Child Poverty in Canada


Poverty and Health in Canada: Current Evidence and Policy Responses (HLST 3510)
Professor Dennis Raphael






The "campaign 2000 2016 Report Card on Child and Family Poverty in Canada" measures poverty through more of a concentrated method. The measurement includes: The Low-Income Measure After or Before Tax Calculated from tax filer data (LIM), The Market Basket Measure (MBM) and Low Income Cut Offs (LICO). Along with the OECD Report on Child Poverty the measurement includes the Child Income Poverty Rate and the Poverty Rates in Households with Children and a Working Age Head by Type of Household and Employment Status. In terms of the benefits of using these measures, according to the Campaign 2000 Report the most accurate is the Low-Income Measure After Tax (Campaign 2000 Report Card on Child & Family Poverty in Canada, 2016). Reason being, there is a fixed %50 of the median family income and can be adjusted with the number of household members increasing along with household needs demand increasing. LIM is most benefited in international comparisons for poverty. Compared to the other measurements such as the Low-Income Cut Off which is an outdated version of measuring as it lacks many important factors that an average modern Canadian family requires for such as modern technology and increased levels of expenditures on food. The Market Basket Measure is the measure of absolute poverty via data released by Statistics Canada. It includes basic essential such as shelter, food and transportation of a family of four individuals including two children.
According OECD Report Canada amongst other countries Canada is at 13% for children income in poverty. It is the top tenth highest country of children living poverty similarly the 28th country in line for children living in poverty. After the OECD average Poland is leading along with Slovak Republic, Lithuania, Estonia, Latvia, Japan following Canada. Canada is in 7th place for child poverty after the OECD average percentage. For a developed Nations, Canada should be amongst the eleven nations below the 10% mark Denmark, Finland, Iceland, Norway, Korea, Switzerland, Sweden, Ireland, Germany, Slovenia, and United Kingdom. In a country like Canada child poverty is not measured by severe starvations and wearing ragged clothing rather suffering from food insecurity, putting food on the table using food banks and having long waiting lists for subsidizing housing and being able to fight for a spot for free children's educational/recreational programs. As a nation, we have all the right resources available to decrease our child poverty rate, it is unreasonable we rank in 28th place when the countries below the OECD average are not as rich as Canada is. If Canadians were to find out our place amongst other nations, they would be confused as to how that could even happen to our country.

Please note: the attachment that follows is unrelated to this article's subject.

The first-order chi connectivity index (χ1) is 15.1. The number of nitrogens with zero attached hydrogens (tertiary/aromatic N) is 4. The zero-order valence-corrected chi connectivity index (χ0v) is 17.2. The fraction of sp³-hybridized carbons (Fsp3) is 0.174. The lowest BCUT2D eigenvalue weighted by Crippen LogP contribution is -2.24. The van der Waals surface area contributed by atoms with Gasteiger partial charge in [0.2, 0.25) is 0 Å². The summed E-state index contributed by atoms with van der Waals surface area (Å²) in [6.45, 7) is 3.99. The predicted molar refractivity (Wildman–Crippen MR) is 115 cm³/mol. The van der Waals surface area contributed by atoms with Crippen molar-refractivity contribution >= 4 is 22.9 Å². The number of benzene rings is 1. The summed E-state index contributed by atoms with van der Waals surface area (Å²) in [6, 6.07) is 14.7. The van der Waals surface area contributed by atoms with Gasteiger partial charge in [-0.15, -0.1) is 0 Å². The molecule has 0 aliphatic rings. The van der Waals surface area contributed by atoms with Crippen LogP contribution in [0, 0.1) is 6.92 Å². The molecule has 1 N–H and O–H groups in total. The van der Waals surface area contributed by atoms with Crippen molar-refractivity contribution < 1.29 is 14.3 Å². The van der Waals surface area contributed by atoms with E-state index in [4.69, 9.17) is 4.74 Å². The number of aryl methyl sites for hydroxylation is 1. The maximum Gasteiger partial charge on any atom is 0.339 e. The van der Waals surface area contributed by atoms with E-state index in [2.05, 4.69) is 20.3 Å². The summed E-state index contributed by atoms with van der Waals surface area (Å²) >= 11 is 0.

Some specific concerns for different poverty rates among groups of individuals such as people with disabilities working within certain limits, recent immigrants, aboriginal people, people of color. Family lone parents suffer three times in poverty more than a family of two parents. People with disabilities make a living more off their benefits and due to the low benefits, they result to be living close or on border line poverty. According to an article released by CBC, roughly 13.7% of Canadians from ages 15-64 are living with disabilities ( 12 Facts a nd Figures About Having A Disability In Canada 2013 ). Out of those individual according to a Canadian Human Rights Commission Report released in 2009 , men with disabilities that hold a permanent employment position from ages 25 to 54 are 622,175 individuals however men without disabilities that hold permanent employment were 3,166,836 individuals. The numbers are similar with women from ages 25 to 54 with 639.622 (with disabilities) and 3,044,787 (without disabilities) ( Canadian Human Rights Commission, pg. 41, 2010 ) . The reports indicate that people with disabilities are often not employed and if they do get employed they are paid less compared individuals with no disabilities. People with disabilities find it very hard to move up the social determinant ladder because they are less capable to do so financially. Many Canadians that have disabilities are not in the labor force resulting them to lead